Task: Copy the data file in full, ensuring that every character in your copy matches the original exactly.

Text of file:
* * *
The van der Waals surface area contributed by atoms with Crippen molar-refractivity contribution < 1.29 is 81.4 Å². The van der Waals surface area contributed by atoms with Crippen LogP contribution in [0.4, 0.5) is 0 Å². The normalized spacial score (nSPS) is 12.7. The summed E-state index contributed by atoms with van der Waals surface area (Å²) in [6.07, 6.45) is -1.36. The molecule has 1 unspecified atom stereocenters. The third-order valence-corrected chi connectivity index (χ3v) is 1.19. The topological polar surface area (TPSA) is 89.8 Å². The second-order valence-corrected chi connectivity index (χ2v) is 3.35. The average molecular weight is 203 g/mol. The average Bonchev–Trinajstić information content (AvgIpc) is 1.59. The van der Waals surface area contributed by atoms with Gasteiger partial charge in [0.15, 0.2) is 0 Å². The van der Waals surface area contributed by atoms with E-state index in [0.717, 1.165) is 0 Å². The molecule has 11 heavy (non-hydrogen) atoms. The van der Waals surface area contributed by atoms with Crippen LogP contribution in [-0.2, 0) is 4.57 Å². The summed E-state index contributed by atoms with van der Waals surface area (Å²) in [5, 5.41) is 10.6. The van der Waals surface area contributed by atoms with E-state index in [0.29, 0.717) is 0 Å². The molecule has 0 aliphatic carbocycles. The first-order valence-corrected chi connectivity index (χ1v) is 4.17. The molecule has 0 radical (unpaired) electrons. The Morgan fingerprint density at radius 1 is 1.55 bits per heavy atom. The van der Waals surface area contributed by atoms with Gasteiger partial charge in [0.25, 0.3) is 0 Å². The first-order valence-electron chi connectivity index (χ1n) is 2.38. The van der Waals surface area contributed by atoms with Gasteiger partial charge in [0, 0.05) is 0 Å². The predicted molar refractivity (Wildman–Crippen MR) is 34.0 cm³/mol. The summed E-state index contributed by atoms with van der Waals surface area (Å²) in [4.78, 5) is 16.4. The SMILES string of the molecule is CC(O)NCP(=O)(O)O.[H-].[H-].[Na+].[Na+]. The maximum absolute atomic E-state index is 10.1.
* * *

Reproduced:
The van der Waals surface area contributed by atoms with Crippen molar-refractivity contribution < 1.29 is 81.4 Å². The van der Waals surface area contributed by atoms with Crippen LogP contribution in [0.4, 0.5) is 0 Å². The normalized spacial score (nSPS) is 12.7. The summed E-state index contributed by atoms with van der Waals surface area (Å²) in [6.07, 6.45) is -1.36. The molecule has 1 unspecified atom stereocenters. The third-order valence-corrected chi connectivity index (χ3v) is 1.19. The topological polar surface area (TPSA) is 89.8 Å². The second-order valence-corrected chi connectivity index (χ2v) is 3.35. The average molecular weight is 203 g/mol. The average Bonchev–Trinajstić information content (AvgIpc) is 1.59. The van der Waals surface area contributed by atoms with Gasteiger partial charge in [0.15, 0.2) is 0 Å². The van der Waals surface area contributed by atoms with E-state index in [0.717, 1.165) is 0 Å². The molecule has 11 heavy (non-hydrogen) atoms. The van der Waals surface area contributed by atoms with Crippen LogP contribution in [-0.2, 0) is 4.57 Å². The summed E-state index contributed by atoms with van der Waals surface area (Å²) in [5, 5.41) is 10.6. The van der Waals surface area contributed by atoms with E-state index in [0.29, 0.717) is 0 Å². The molecule has 0 aliphatic carbocycles. The first-order valence-corrected chi connectivity index (χ1v) is 4.17. The molecule has 0 radical (unpaired) electrons. The Morgan fingerprint density at radius 1 is 1.55 bits per heavy atom. The van der Waals surface area contributed by atoms with Gasteiger partial charge in [0.25, 0.3) is 0 Å². The first-order valence-electron chi connectivity index (χ1n) is 2.38. The van der Waals surface area contributed by atoms with Gasteiger partial charge in [0, 0.05) is 0 Å². The predicted molar refractivity (Wildman–Crippen MR) is 34.0 cm³/mol. The summed E-state index contributed by atoms with van der Waals surface area (Å²) in [4.78, 5) is 16.4. The SMILES string of the molecule is CC(O)NCP(=O)(O)O.[H-].[H-].[Na+].[Na+]. The maximum absolute atomic E-state index is 10.1.